Roberts_Sterling - Pre-Founding Social Ties and the Success...

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Pre-Founding Social Ties and the Success of New Entrants in Emerging Regions Peter W. Roberts and Adina D. Sterling Goizueta Business School Emory University New entrants into geographic regions that are themselves just emerging face a ‘double liability of newness’. The prospects for newly-founded organizations tend to be limited or highly uncertain (Freeman, Carroll & Hannan, 1983). When founded by individuals without the direct support of established firms, they start off without many of the capabilities that lead to success (Carroll et al. , 1996). Sometimes, nascent organizations can benefit from the collective accomplishments of the regions in which they are founded (Landon & Smith, 1997). However, emerging regions initially lack these clusters and are thus poor in spillovers emanating from incumbent producers. Other times, the required organizational capabilities come from or through experienced founders (Freeman, 1986; Klepper, 2001). Again, however, the established incumbent organizations that tend to spawn these experienced founders are lacking in the early phases of regional development. In this paper, we advance a perspective on the emergence of competitive successes in which specific acts of entrepreneurship combine with developing social ties among early founders within a geographic region. When the relevant insights and capabilities are not imported into a region via the in- bound mobility of experienced founders, they must be developed locally through the actions and experiments of local entrepreneurs. The competitive implications of successful acts of entrepreneurship are amplified in the presence of ‘friendship ties’ (Ingram & Roberts, 1999) among individuals in the region. These social ties support the spread of ideas, supportive resources and capabilities and confidence (Sorenson & Audia, 2000) among the founders who establish organizations in a just-emerging region. Friendship ties are critical during this emergent phase given the lack of cumulative successes that give rise to collective reputations (Tirole, 1996) and specific regional identities (Romanelli & Khessina, 2005) that might be accessed by individuals not connected by close social ties. Thus, we predict that the success of early entrants into a region depends on having pre-founding friendship ties to entrepreneurs who have themselves experienced some success. How organizations interact and succeed within regions evolves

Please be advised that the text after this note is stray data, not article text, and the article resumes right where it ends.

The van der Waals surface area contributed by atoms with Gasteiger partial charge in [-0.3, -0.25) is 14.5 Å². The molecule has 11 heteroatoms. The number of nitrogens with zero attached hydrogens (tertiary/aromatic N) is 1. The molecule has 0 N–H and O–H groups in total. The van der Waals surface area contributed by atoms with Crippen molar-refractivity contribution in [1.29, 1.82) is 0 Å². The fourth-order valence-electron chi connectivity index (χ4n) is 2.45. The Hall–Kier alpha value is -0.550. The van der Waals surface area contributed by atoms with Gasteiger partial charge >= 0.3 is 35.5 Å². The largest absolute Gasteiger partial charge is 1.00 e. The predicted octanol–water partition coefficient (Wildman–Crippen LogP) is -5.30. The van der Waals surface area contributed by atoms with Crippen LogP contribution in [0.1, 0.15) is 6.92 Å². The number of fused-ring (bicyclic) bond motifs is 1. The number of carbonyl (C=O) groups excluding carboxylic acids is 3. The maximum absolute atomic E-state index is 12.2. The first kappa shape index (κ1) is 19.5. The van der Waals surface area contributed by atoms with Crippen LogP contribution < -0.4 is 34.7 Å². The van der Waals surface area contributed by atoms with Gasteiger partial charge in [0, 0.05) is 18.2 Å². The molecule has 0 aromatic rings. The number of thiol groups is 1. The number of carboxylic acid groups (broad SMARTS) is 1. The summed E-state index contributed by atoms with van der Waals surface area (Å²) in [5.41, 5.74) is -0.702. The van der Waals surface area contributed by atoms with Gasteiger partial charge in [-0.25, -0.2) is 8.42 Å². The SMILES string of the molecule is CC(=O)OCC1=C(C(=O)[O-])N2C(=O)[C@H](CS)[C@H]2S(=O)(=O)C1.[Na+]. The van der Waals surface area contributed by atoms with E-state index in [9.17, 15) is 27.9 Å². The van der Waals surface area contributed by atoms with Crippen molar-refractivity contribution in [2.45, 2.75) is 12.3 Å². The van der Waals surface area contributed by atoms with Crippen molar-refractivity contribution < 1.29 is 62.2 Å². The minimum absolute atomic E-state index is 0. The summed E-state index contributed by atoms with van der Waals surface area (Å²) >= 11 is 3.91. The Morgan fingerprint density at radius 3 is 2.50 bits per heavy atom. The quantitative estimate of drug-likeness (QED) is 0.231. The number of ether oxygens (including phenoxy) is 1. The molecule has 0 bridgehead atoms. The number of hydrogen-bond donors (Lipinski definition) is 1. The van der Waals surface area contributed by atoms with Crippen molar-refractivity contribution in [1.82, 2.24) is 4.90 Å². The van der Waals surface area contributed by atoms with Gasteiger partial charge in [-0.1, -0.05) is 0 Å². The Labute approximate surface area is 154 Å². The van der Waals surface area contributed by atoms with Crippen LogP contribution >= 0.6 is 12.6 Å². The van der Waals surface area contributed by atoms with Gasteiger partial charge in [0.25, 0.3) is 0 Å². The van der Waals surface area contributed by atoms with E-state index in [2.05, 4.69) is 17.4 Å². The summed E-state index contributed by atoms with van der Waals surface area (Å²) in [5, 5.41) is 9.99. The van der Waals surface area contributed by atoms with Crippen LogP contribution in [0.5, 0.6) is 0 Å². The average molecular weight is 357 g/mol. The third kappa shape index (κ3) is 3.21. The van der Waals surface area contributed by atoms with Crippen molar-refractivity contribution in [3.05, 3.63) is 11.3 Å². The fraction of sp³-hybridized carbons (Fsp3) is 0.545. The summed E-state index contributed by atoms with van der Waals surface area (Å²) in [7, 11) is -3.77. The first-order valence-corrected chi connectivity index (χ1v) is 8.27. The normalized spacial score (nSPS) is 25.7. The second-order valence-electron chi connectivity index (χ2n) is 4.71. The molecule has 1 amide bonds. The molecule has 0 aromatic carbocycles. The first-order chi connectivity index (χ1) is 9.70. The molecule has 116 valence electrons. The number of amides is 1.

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This note was uploaded on 09/09/2010 for the course ECO 11230 taught by Professor Dr.nogara during the Fall '10 term at St.Francis College.

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Roberts_Sterling - Pre-Founding Social Ties and the Success...

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